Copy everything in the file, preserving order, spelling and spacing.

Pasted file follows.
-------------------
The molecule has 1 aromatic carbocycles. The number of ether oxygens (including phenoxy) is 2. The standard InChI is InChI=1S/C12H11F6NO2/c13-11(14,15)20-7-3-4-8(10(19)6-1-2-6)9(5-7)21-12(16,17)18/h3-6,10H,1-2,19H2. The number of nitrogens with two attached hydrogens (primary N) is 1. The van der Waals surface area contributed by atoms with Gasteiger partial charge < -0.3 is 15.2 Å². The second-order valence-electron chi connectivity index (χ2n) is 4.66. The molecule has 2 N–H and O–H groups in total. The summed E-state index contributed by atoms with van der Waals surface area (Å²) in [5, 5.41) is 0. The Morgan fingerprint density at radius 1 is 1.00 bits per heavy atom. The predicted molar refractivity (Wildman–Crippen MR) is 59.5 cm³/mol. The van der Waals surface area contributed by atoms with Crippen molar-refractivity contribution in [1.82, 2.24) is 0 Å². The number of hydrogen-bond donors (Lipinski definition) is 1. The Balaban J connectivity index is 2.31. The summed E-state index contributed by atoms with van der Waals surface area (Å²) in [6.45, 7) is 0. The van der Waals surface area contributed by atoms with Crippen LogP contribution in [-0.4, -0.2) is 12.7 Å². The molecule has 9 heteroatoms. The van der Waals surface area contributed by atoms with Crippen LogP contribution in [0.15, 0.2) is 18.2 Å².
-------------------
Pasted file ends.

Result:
The molecule has 1 aromatic carbocycles. The number of ether oxygens (including phenoxy) is 2. The standard InChI is InChI=1S/C12H11F6NO2/c13-11(14,15)20-7-3-4-8(10(19)6-1-2-6)9(5-7)21-12(16,17)18/h3-6,10H,1-2,19H2. The number of nitrogens with two attached hydrogens (primary N) is 1. The van der Waals surface area contributed by atoms with Gasteiger partial charge < -0.3 is 15.2 Å². The second-order valence-electron chi connectivity index (χ2n) is 4.66. The molecule has 2 N–H and O–H groups in total. The summed E-state index contributed by atoms with van der Waals surface area (Å²) in [5, 5.41) is 0. The Morgan fingerprint density at radius 1 is 1.00 bits per heavy atom. The predicted molar refractivity (Wildman–Crippen MR) is 59.5 cm³/mol. The van der Waals surface area contributed by atoms with Crippen molar-refractivity contribution in [1.82, 2.24) is 0 Å². The number of hydrogen-bond donors (Lipinski definition) is 1. The Balaban J connectivity index is 2.31. The summed E-state index contributed by atoms with van der Waals surface area (Å²) in [6.45, 7) is 0. The van der Waals surface area contributed by atoms with Crippen LogP contribution in [-0.4, -0.2) is 12.7 Å². The molecule has 9 heteroatoms. The van der Waals surface area contributed by atoms with Crippen LogP contribution in [0.15, 0.2) is 18.2 Å².